In what could be a first for Delhi, a leading private facility here has received clinical doses for carrying out monoclonal antibody therapy for a certain category of COVID-19 patients that is said to reduce their chance of hospitalisation by 70 per cent, hospital authorities said on Thursday. As part of this single dose infusion-based treatment, patients with mild to moderate symptoms are offered a cocktail of Casirivimab and Imdevimab.
Fortis Escorts Heart Institute (FEHI) in south Delhi, after receiving the doses, has started offering the therapy from Thursday, FEHI chairman Ashok Seth said. “We have received the doses at our hospital. They arrived yesterday and from today, we are all set to offer it to our patients who fit the criteria laid down for it,” he told PTI.
Seth said FEHI has received two doses as of now which can be used for four patients. “Each dose can be used for two patients. However, since the packaging is such that one pack has two vials, and can serve two patients, so after opening the dose and administering it to a patient, the remaining portion has to be administered to another patient within 24 hours,” he said.
Mohabbat Singh, an 84-year-old COVID-19 positive man, was given the monoclonal antibody therapy at Medanta Hospital in Gurgaon on Tuesday and was sent home the same day, after being kept under observation, hospital authorities said on Wednesday, adding that Singh became the first patient to receive the therapy at Medanta. An official of the Gurgaon hospital claimed it was Delhi-NCR’s first case of monoclonal antibody therapy for a COVID-19 patient.
“The antibody combination of Casirivimab and Imdevimab, now available in India, is a cutting-edge treatment that will provide protection to COVID-19 positive patients with mild or moderate symptoms before they deteriorate further or require hospitalisation,” the Medanta Hospital said in a statement earlier. “This FDA approved therapy demonstrated good efficacy in Phase 1/2 and Phase 3 studies by reducing COVID-19 related hospitalisation and death by 70 per cent. Approved by the Drugs Controller General of India (DCGI), this single dose infusion-based treatment can be provided on an outpatient or day care basis and marks a dramatic shift in COVID-19 care in India,” it added.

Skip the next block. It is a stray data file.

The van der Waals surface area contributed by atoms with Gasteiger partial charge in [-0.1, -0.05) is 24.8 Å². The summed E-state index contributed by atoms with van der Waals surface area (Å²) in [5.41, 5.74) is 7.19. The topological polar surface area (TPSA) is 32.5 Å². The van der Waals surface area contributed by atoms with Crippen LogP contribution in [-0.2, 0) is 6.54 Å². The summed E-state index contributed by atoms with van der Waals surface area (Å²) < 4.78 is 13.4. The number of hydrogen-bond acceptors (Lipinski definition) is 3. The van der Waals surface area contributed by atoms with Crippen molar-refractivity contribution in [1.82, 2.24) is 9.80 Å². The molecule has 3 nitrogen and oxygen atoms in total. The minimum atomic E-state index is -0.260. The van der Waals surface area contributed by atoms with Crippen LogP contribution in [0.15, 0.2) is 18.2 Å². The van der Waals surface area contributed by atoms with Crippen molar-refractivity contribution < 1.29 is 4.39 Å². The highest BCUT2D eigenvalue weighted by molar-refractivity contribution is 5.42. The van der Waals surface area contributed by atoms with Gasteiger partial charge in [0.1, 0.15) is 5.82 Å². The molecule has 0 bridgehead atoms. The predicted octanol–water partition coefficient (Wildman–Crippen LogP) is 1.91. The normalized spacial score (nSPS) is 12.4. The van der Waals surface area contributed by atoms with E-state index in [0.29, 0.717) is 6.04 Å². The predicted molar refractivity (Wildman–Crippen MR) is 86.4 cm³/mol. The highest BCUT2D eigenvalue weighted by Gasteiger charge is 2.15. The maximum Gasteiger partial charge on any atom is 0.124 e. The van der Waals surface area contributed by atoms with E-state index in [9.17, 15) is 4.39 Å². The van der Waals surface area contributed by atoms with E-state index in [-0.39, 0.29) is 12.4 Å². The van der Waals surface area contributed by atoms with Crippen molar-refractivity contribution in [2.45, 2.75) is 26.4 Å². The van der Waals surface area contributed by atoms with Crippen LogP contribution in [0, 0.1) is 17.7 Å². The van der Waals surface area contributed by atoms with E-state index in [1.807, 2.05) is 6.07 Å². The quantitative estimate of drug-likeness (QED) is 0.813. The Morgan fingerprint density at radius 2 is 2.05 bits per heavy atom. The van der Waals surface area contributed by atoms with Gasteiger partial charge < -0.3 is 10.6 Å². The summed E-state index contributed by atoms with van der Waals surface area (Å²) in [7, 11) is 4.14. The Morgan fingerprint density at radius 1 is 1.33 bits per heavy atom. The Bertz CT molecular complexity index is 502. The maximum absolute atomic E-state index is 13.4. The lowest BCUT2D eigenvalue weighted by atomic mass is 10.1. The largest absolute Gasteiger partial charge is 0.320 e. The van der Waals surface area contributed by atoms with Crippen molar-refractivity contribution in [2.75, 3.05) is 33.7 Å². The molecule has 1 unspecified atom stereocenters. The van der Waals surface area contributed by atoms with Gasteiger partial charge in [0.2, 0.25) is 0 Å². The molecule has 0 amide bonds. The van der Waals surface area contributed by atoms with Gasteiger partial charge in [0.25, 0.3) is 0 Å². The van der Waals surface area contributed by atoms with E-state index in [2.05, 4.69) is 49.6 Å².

Seth, a cardiologist, said this therapy is meant for people who are under home isolation, and do not need oxygen support, so the cut-off level of SpO2 is about 93 per cent, and are at high risk due to their co-morbidities such as liver disease, heart ailments or chronic lung disease. “It is not meant for people in ICU or on ventilator or needing any kind of oxygen support. Also, those patients who have anaphylaxis which could entail severe allergic reaction,” he cautioned.
Seth said this therapy approved by the FDA was given to the then US president Donald Trump in 2020, which brought it under the spotlight. Explaining how the therapy works, he said similar to antibodies, which are proteins that the body naturally generates to defend itself against disease, monoclonal antibodies are “artificially created in the lab”.
“So, Casirivimab and Imdevimab used in this cocktail are monoclonal antibodies that are specifically directed against the spike protein of SARS-CoV-2, aimed to block the coronavirus’ attachment and entry into human cells,” Seth said. Two distinct antibodies bind non-competitively to the COVID-19 virus cell surface and prevent the virus from infecting healthy cells. Using two antibodies protects against emergence of resistance, according to Medanta Hospital.
The therapy is most suited for “high-risk COVID-19 patients” who are within first ten days of symptom onset and meet any of the listed criteria, such as age being 65 years or above, it said. Other criteria include obesity with BMI (Body Mass Index) of more than 35; or type 1 or type 2 diabetes mellitus; or chronic kidney disease, including those on dialysis; or chronic liver disease; or currently receiving immunosuppressive treatment; or if aged above 55, having either heart disease or hypertension or chronic lung disease, the hospital said.
Seth said the dosage per person consists of 600 mg of Casirivimab and 600 mg of Imdevimab, adding that the pack contains two vials, and 600 mg each of the two monoclonal antibodies are mixed before administering, “hence the term cocktail is used for it”. Cipla and Switzerland-based Roche launched this antibodies cocktail in the market, he said.
“A company pack contains 1,332 mg each of Casirivimab and Imdevimab. A pack contains two vials, so two patients can be treated. Each vial for a person costs about Rs 59,750,” Seth added.
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